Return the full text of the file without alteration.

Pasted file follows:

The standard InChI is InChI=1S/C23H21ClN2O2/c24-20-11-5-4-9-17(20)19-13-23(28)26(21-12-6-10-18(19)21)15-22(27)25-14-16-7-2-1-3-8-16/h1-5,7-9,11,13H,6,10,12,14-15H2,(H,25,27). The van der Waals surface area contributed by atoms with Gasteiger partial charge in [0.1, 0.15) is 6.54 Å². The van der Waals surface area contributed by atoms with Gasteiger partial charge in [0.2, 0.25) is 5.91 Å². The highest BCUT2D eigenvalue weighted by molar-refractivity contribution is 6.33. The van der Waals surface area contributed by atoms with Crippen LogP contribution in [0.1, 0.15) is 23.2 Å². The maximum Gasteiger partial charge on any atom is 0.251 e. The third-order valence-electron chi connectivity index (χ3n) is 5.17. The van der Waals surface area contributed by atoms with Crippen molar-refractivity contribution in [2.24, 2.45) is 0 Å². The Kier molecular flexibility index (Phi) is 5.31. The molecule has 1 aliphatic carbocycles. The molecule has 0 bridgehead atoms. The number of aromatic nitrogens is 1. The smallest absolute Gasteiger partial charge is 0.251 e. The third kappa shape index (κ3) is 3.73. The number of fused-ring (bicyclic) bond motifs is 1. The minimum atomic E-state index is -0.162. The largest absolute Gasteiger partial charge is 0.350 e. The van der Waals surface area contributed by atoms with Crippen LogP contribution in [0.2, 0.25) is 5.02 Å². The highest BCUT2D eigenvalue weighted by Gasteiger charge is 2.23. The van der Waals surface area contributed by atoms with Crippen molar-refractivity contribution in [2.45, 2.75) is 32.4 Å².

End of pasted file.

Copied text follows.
The standard InChI is InChI=1S/C23H21ClN2O2/c24-20-11-5-4-9-17(20)19-13-23(28)26(21-12-6-10-18(19)21)15-22(27)25-14-16-7-2-1-3-8-16/h1-5,7-9,11,13H,6,10,12,14-15H2,(H,25,27). The van der Waals surface area contributed by atoms with Gasteiger partial charge in [0.1, 0.15) is 6.54 Å². The van der Waals surface area contributed by atoms with Gasteiger partial charge in [0.2, 0.25) is 5.91 Å². The highest BCUT2D eigenvalue weighted by molar-refractivity contribution is 6.33. The van der Waals surface area contributed by atoms with Crippen LogP contribution in [0.1, 0.15) is 23.2 Å². The maximum Gasteiger partial charge on any atom is 0.251 e. The third-order valence-electron chi connectivity index (χ3n) is 5.17. The van der Waals surface area contributed by atoms with Crippen molar-refractivity contribution in [2.24, 2.45) is 0 Å². The Kier molecular flexibility index (Phi) is 5.31. The molecule has 1 aliphatic carbocycles. The molecule has 0 bridgehead atoms. The number of aromatic nitrogens is 1. The smallest absolute Gasteiger partial charge is 0.251 e. The third kappa shape index (κ3) is 3.73. The number of fused-ring (bicyclic) bond motifs is 1. The minimum atomic E-state index is -0.162. The largest absolute Gasteiger partial charge is 0.350 e. The van der Waals surface area contributed by atoms with Crippen LogP contribution in [0.2, 0.25) is 5.02 Å². The highest BCUT2D eigenvalue weighted by Gasteiger charge is 2.23. The van der Waals surface area contributed by atoms with Crippen molar-refractivity contribution in [2.45, 2.75) is 32.4 Å².